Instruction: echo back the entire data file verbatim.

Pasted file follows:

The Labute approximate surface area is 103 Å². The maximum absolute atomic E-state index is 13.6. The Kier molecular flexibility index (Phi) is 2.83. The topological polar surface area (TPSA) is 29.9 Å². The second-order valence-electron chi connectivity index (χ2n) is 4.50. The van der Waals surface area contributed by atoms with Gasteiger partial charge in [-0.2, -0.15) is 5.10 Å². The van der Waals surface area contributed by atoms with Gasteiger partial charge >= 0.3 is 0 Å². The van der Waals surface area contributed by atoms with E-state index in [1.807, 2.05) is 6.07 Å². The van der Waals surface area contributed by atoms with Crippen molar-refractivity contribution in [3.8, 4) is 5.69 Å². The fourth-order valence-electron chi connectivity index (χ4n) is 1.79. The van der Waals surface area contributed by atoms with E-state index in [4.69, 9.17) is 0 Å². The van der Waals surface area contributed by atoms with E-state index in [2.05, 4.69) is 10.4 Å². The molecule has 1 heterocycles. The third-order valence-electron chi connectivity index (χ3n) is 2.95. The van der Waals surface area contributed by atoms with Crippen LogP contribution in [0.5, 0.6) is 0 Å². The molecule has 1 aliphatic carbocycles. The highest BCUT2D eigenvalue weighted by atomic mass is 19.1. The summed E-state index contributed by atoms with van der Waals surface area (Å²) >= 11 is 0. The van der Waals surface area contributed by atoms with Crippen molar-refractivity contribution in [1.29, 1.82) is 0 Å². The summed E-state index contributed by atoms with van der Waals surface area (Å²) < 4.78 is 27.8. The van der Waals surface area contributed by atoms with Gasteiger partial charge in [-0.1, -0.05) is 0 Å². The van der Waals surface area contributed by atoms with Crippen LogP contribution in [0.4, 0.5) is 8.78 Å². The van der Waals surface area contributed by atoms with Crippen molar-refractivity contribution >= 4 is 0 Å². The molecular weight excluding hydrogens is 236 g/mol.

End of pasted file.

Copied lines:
The Labute approximate surface area is 103 Å². The maximum absolute atomic E-state index is 13.6. The Kier molecular flexibility index (Phi) is 2.83. The topological polar surface area (TPSA) is 29.9 Å². The second-order valence-electron chi connectivity index (χ2n) is 4.50. The van der Waals surface area contributed by atoms with Gasteiger partial charge in [-0.2, -0.15) is 5.10 Å². The van der Waals surface area contributed by atoms with Gasteiger partial charge >= 0.3 is 0 Å². The van der Waals surface area contributed by atoms with E-state index in [1.807, 2.05) is 6.07 Å². The van der Waals surface area contributed by atoms with Crippen molar-refractivity contribution in [3.8, 4) is 5.69 Å². The fourth-order valence-electron chi connectivity index (χ4n) is 1.79. The van der Waals surface area contributed by atoms with E-state index in [4.69, 9.17) is 0 Å². The van der Waals surface area contributed by atoms with E-state index in [2.05, 4.69) is 10.4 Å². The molecule has 1 heterocycles. The third-order valence-electron chi connectivity index (χ3n) is 2.95. The van der Waals surface area contributed by atoms with Crippen LogP contribution in [0.5, 0.6) is 0 Å². The molecule has 1 aliphatic carbocycles. The highest BCUT2D eigenvalue weighted by atomic mass is 19.1. The summed E-state index contributed by atoms with van der Waals surface area (Å²) >= 11 is 0. The van der Waals surface area contributed by atoms with Crippen molar-refractivity contribution in [1.29, 1.82) is 0 Å². The summed E-state index contributed by atoms with van der Waals surface area (Å²) < 4.78 is 27.8. The van der Waals surface area contributed by atoms with Gasteiger partial charge in [-0.1, -0.05) is 0 Å². The van der Waals surface area contributed by atoms with Crippen LogP contribution in [0.4, 0.5) is 8.78 Å². The van der Waals surface area contributed by atoms with Crippen molar-refractivity contribution >= 4 is 0 Å². The molecular weight excluding hydrogens is 236 g/mol.